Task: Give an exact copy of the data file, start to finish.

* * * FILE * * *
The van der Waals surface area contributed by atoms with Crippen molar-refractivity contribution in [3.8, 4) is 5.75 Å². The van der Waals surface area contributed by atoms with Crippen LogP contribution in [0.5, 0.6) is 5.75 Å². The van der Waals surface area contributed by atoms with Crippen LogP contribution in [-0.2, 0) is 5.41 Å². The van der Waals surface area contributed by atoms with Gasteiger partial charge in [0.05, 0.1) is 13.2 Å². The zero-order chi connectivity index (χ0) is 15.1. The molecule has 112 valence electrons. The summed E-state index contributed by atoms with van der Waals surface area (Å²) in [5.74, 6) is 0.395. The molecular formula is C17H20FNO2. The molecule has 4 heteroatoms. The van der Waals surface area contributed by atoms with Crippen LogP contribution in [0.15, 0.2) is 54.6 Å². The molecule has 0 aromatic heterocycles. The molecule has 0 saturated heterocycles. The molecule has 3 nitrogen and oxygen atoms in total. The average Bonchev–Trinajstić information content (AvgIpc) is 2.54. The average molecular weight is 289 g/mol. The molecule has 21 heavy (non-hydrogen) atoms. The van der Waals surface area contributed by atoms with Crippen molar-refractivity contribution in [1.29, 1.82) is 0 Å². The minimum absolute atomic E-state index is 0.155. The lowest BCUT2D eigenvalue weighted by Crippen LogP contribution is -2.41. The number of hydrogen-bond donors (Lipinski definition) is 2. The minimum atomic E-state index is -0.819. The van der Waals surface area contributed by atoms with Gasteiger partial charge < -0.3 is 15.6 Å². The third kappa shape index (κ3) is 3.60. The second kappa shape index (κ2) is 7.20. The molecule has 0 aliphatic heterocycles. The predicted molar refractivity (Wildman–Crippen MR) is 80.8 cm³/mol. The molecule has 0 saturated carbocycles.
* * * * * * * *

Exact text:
The van der Waals surface area contributed by atoms with Crippen molar-refractivity contribution in [3.8, 4) is 5.75 Å². The van der Waals surface area contributed by atoms with Crippen LogP contribution in [0.5, 0.6) is 5.75 Å². The van der Waals surface area contributed by atoms with Crippen LogP contribution in [-0.2, 0) is 5.41 Å². The van der Waals surface area contributed by atoms with Gasteiger partial charge in [0.05, 0.1) is 13.2 Å². The zero-order chi connectivity index (χ0) is 15.1. The molecule has 112 valence electrons. The summed E-state index contributed by atoms with van der Waals surface area (Å²) in [5.74, 6) is 0.395. The molecular formula is C17H20FNO2. The molecule has 4 heteroatoms. The van der Waals surface area contributed by atoms with Crippen LogP contribution in [0.15, 0.2) is 54.6 Å². The molecule has 0 aromatic heterocycles. The molecule has 0 saturated heterocycles. The molecule has 3 nitrogen and oxygen atoms in total. The average Bonchev–Trinajstić information content (AvgIpc) is 2.54. The average molecular weight is 289 g/mol. The molecule has 21 heavy (non-hydrogen) atoms. The van der Waals surface area contributed by atoms with Crippen molar-refractivity contribution in [1.29, 1.82) is 0 Å². The minimum absolute atomic E-state index is 0.155. The lowest BCUT2D eigenvalue weighted by Crippen LogP contribution is -2.41. The number of hydrogen-bond donors (Lipinski definition) is 2. The minimum atomic E-state index is -0.819. The van der Waals surface area contributed by atoms with Gasteiger partial charge < -0.3 is 15.6 Å². The third kappa shape index (κ3) is 3.60. The second kappa shape index (κ2) is 7.20. The molecule has 0 aliphatic heterocycles. The predicted molar refractivity (Wildman–Crippen MR) is 80.8 cm³/mol. The molecule has 0 saturated carbocycles.